Big Data Privacy In Europe And North America

Big Data Privacy

As we have frequently discussed here on CloudTweaks, the usage of big data around the world is growing exponentially. Businesses, individuals, and governments are all increasingly reliant on the insights it provides, and are progressively basing decisions, policy, and strategy on the output they receive.

Nonetheless, big data is still a source of controversy for a lot of people. One particular area in which it has recently come under the spotlight is in the field of user privacy. Especially noteworthy is the differences in attitude and policy towards privacy between Europe and North America.

The US is still dealing with the fallout from last year’s NSA spying scandal and recently published a Federal Trade Commission paper on how the big data industry could be reformed. However, despite the publishing of the paper and the public’s concern there still hasn’t been any legislation specifically restricting, regulating or moderating the use of users’ data.

In practice, big data in the USA can currently affect your life in a very significant way. For example, if big data identifies a user as a motorcycle enthusiast, the user may get offers for cheaper motorcycles but might also be paying premiums on your insurance just for having an interest in motorcycles – Insurance Companies think that the user’s particular demographic have a riskier attitude. Worryingly for American citizens, there is no way for them to tell if they are included in such a group or not.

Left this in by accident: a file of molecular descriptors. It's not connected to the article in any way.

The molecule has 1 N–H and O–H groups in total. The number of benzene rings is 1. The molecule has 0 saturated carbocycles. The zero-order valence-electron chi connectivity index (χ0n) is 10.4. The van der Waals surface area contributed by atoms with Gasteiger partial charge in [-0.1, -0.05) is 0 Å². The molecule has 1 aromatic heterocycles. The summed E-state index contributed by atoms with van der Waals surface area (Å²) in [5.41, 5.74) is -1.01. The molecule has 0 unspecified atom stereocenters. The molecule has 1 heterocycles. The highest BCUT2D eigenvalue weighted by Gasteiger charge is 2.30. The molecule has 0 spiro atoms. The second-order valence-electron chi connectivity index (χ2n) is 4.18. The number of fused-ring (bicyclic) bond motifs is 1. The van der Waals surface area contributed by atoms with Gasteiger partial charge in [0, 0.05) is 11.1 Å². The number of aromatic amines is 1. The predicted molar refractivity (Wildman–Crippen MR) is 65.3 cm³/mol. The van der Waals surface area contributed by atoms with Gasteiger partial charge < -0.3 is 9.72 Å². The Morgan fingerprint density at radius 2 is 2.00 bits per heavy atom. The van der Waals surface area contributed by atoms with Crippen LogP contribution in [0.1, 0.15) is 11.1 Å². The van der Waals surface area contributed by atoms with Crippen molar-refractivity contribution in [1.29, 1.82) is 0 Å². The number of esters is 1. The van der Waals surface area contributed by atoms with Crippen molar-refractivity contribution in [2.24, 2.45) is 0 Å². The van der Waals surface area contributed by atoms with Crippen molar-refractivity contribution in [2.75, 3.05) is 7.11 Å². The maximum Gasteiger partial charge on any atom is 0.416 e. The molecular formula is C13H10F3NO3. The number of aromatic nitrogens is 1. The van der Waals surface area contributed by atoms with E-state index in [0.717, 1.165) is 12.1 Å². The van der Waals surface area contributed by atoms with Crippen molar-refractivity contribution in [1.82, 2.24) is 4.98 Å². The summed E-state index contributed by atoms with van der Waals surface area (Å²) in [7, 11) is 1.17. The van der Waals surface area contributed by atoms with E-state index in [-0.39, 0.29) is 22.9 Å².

The FTC paper has proposed greater transparency. They want to introduce a central hub that people can use to see the information that has been collected about them, and through which they can then potentially edit or delete data altogether if they don’t like or agree with it.

In contrast, Europe has just seen the Court of Human Rights and the Court of Justice of the European Union say individuals have the right to have personal information taken off Google – termed ‘the right to be forgotten’. The ruling means that Google (and other search engines) must now remove information deemed “inadequate, irrelevant or no longer relevant.” Failure to do so can result in large fines for the search providers.

The reason for the change is due to a businessman who went bankrupt ten years ago, and despite bouncing back and becoming successful once again, links to his bankruptcy remained the top hits on when searching for his name.

The new ‘right to be forgotten’ policy is popular; after launching a page that enabled users to request links be removed from results, Google has now revealed they are receiving a ‘takedown request’ every seven seconds. It remains to be seen how easily Google will be able to manage the flow of requests – though with the threat of fines it seems they are more like to err on the side of caution and delete links rather than argue their case.

The new policy raises an ethical dilemma. For example, does a criminal have the right to be forgotten? Critics say that some information is in the public interest regardless of the affected person’s thoughts and should remain online. Until we get a serious test case we won’t know how robust the European Court’s policy really is.

What do you think? Is big data privacy an important issue? Is the American or the European method the better solution?

By Daniel Price

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